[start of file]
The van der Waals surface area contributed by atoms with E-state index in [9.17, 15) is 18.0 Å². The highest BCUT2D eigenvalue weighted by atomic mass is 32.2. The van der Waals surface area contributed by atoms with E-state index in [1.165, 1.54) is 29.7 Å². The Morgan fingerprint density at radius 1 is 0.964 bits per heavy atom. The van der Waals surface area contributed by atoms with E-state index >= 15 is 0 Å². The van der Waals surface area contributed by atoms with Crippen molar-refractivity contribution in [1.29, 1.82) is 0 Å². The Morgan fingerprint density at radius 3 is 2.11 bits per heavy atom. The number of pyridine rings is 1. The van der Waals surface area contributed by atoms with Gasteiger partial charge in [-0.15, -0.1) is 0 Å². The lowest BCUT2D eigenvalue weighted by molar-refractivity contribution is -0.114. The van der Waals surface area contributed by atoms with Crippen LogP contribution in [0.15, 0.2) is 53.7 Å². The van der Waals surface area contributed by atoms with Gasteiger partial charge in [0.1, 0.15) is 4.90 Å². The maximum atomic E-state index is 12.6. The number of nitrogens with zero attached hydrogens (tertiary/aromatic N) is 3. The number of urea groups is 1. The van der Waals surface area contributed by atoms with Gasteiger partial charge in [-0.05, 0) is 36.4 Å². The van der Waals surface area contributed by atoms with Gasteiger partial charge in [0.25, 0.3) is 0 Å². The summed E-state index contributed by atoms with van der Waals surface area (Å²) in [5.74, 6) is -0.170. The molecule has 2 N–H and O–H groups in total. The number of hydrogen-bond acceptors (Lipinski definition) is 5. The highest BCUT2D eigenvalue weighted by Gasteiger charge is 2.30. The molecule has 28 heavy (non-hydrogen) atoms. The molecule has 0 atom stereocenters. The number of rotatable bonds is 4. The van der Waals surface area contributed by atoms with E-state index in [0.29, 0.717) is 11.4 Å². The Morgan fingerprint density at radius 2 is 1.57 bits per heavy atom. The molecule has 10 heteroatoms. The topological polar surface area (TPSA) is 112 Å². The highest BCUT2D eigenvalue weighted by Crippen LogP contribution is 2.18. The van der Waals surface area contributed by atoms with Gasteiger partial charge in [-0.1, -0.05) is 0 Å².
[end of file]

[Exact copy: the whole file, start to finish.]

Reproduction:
The van der Waals surface area contributed by atoms with E-state index in [9.17, 15) is 18.0 Å². The highest BCUT2D eigenvalue weighted by atomic mass is 32.2. The van der Waals surface area contributed by atoms with E-state index in [1.165, 1.54) is 29.7 Å². The Morgan fingerprint density at radius 1 is 0.964 bits per heavy atom. The van der Waals surface area contributed by atoms with E-state index >= 15 is 0 Å². The van der Waals surface area contributed by atoms with Crippen molar-refractivity contribution in [1.29, 1.82) is 0 Å². The Morgan fingerprint density at radius 3 is 2.11 bits per heavy atom. The number of pyridine rings is 1. The van der Waals surface area contributed by atoms with Gasteiger partial charge in [-0.15, -0.1) is 0 Å². The lowest BCUT2D eigenvalue weighted by molar-refractivity contribution is -0.114. The van der Waals surface area contributed by atoms with Crippen LogP contribution in [0.15, 0.2) is 53.7 Å². The van der Waals surface area contributed by atoms with Gasteiger partial charge in [0.1, 0.15) is 4.90 Å². The maximum atomic E-state index is 12.6. The number of nitrogens with zero attached hydrogens (tertiary/aromatic N) is 3. The number of urea groups is 1. The van der Waals surface area contributed by atoms with Gasteiger partial charge in [-0.05, 0) is 36.4 Å². The van der Waals surface area contributed by atoms with Gasteiger partial charge in [0.25, 0.3) is 0 Å². The summed E-state index contributed by atoms with van der Waals surface area (Å²) in [5.74, 6) is -0.170. The molecule has 2 N–H and O–H groups in total. The number of hydrogen-bond acceptors (Lipinski definition) is 5. The highest BCUT2D eigenvalue weighted by Gasteiger charge is 2.30. The molecule has 28 heavy (non-hydrogen) atoms. The molecule has 0 atom stereocenters. The number of rotatable bonds is 4. The van der Waals surface area contributed by atoms with E-state index in [0.29, 0.717) is 11.4 Å². The Morgan fingerprint density at radius 2 is 1.57 bits per heavy atom. The molecule has 10 heteroatoms. The topological polar surface area (TPSA) is 112 Å². The highest BCUT2D eigenvalue weighted by Crippen LogP contribution is 2.18. The van der Waals surface area contributed by atoms with Gasteiger partial charge in [-0.1, -0.05) is 0 Å².